If you have followed security news in the past days you have surely noticed that several sites had been hacked in one way or the other. One of them, the Yahoo Voices service, even saved user passwords and information in plain text, which is one of the biggest no-nos in the development world.
The reason for this is simple. Lets imagine an attacker manages to get hold of two user databases. One were the passwords are encrypted in one form or the other, and one where they are listed in plain text.
To gain access to user accounts, the attacker would have to decrypt the passwords in the first. In the second, nothing would have to be done because all the data is already there in plain sight in the database.
A plain text database on the other hand provides security experts with insight to the password selection process. And in the case of Yahoo Voices, they have discovered that the top passwords are exactly what they would have been ten or even fifteen years ago. Passwords like "password", "123456" or "qwerty" are considered weak passwords for a variety of reasons, including being always in the top selection when passwords databases are analyzed. Some are even used in movies to get into a computer.
In the case of Yahoo Voices, it would not really have mattered if you would have selected "princess" as your user password, or "gGwPywfzNjPOnlKE98J,", as both would have been listed in plain text in the database.
What people should however ask is why users are still selecting these weak passwords and not secure ones. In times where password managers are available free of charge, it does not really make much sense that these passwords are still topping the password popularity lists.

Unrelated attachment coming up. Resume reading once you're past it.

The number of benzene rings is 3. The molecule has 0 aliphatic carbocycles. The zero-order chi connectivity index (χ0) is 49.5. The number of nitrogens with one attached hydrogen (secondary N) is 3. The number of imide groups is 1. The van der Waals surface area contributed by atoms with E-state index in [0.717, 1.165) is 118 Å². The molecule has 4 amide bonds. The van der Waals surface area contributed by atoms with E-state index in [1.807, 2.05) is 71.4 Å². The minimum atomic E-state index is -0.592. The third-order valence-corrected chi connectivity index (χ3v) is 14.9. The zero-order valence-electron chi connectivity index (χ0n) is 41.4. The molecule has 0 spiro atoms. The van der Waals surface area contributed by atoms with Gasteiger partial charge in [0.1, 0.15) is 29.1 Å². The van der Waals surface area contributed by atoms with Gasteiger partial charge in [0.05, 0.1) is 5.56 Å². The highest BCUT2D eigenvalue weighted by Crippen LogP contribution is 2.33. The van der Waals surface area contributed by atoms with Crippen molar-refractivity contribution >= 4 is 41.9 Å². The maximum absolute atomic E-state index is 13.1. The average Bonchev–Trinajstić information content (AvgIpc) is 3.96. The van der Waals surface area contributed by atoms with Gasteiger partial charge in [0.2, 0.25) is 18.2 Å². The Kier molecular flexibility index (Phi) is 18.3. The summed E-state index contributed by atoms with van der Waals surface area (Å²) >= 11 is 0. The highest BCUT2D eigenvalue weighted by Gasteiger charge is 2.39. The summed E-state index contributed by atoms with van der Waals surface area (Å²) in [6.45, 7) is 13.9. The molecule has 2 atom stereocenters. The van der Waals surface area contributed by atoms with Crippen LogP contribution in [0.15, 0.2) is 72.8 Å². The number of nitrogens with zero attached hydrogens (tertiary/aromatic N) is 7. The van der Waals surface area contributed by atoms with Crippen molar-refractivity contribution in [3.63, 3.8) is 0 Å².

There are two parts to the answer to the question. First, these passwords are selected by users because they can.
And second, because site operators let them. If you operate a website or service, you should obviously make sure not to save your passwords in plain text.
But next to that, you could also come up with password rules that make it impossible for users to select weak passwords. How those could look like? You could for instance raise the minimum password length to ten characters and require users to pick at least a number and a special char in the password.
If you think that is turning away some users who try to register but fail, then you are probably right about that. But it is very likely that the majority will simply select a secure password instead if they really like to join the service.
In turn, their passwords are better protected from attackers who try to brute force their way in either via the web front end or by getting hold of a database that stores the password information.
Another option would be to display suggestions on the sign-up page. You could suggest to users signing up to pick passwords of a certain minimum length without enforcing those rules. While that would certainly get some to pick secure passwords, other's would possible ignore the suggestions to select the easy to remember "qwerty" instead.
What's your answer to the question? Do we need stricter password guidelines to improve password security? Or different systems that replace traditional passwords? Lets discuss in the comment section below.Advertisement
Advertising revenue is falling fast across the Internet, and independently-run sites like Ghacks are hit hardest by it. The advertising model in its current form is coming to an end, and we have to find other ways to continue operating this site.
We are committed to keeping our content free and independent, which means no paywalls, no sponsored posts, no annoying ad formats or subscription fees.
If you like our content, and would like to help, please consider making a contribution:
Ghacks is a technology news blog that was founded in 2005 by Martin Brinkmann. It has since then become one of the most popular tech news sites on the Internet with five authors and regular contributions from freelance writers.